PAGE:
Hospital workers are often unable to remove their gloves and gowns without contaminating themselves with bacteria, according to a study published this week in JAMA Internal Medicine.
For the study, researchers recruited health care workers from four Cleveland-area hospitals to participate in 435 simulations. Participants included:
- Nurses; and
- Other health care professionals, such as dieticians, pharmacists, physician therapists, and radiology technicians.
During the simulations, participants put on "contact isolation gowns" and nitrile gloves. The participants then rubbed their hands for 15 seconds with fluorescent lotion—which simulated bacteria—and wiped their hands on their gowns. Researchers then gave participants a clean pair of gloves and asked them to remove their gloves and gowns as they usually would. After the gowns and gloves had been removed, researchers used a black light to determine whether the fluorescent lotion remained on the participants' skin and clothing.
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The average contamination rate in the simulation was 46%. According to the study, hospital workers had lotion remaining on their skin and clothing 38% of the time after they removed their gowns and 53% of the time after they removed their gloves.
Other types of health care workers who participated in the study were similarly likely to incorrectly remove or put on protective equipment.
The most commonly made mistakes were:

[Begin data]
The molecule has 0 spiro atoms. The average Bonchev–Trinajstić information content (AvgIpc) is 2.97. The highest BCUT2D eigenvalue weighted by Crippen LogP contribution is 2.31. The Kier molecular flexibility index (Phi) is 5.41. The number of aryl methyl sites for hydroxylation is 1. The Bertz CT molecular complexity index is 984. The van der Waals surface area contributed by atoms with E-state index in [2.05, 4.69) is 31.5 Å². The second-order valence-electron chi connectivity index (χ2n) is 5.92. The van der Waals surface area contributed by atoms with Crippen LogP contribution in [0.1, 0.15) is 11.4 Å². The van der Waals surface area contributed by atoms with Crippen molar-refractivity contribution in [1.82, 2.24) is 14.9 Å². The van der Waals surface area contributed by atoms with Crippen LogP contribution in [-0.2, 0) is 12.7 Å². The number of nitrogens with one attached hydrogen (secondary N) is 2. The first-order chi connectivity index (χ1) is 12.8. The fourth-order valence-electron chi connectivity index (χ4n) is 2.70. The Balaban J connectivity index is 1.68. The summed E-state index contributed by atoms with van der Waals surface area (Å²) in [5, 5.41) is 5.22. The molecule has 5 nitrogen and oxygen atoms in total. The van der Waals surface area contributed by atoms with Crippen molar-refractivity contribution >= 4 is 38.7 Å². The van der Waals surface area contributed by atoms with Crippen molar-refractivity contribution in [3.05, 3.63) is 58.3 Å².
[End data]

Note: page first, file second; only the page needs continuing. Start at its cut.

- Failure to pull gloves over the wrist;
- Putting on gloves before putting on the gown;
- Removing gowns over the head -- rather than pulling them away from the body; and
- Touching the outside of a dirty glove during removal.
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Not surprisingly, participants who made mistakes when donning or removing the gowns or gloves were more than twice as likely—at 70%—to be contaminated as participants who followed procedures correctly. The likelihood of contamination was about the same across participants from each of the four hospitals. According to the study, participants of smaller or larger statures had more difficulty removing their gowns safely.
Following the study, lead researcher Myreen Tomas of the Cleveland Veterans Affairs Medical Center (CVAMC) initiated a training program about CDC-recommended protocols for proper glove and gown removal. The contamination rate fell from 60% to 19% following the training, according to the study.
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Study co-author Curtis Donskey, also of CVAMC, said the findings demonstrate the urgent need to determine ways to reduce contamination risks.
The study suggests making personal protective equipment easier to remove without contaminating oneself. In addition, the authors said it is important to identify ways to train health care workers about best practices for gown and glove removal (Preidt, HealthDay/U.S. News & World Report, 10/12; Kaplan, "Science Now," Los Angeles Times, 10/12).
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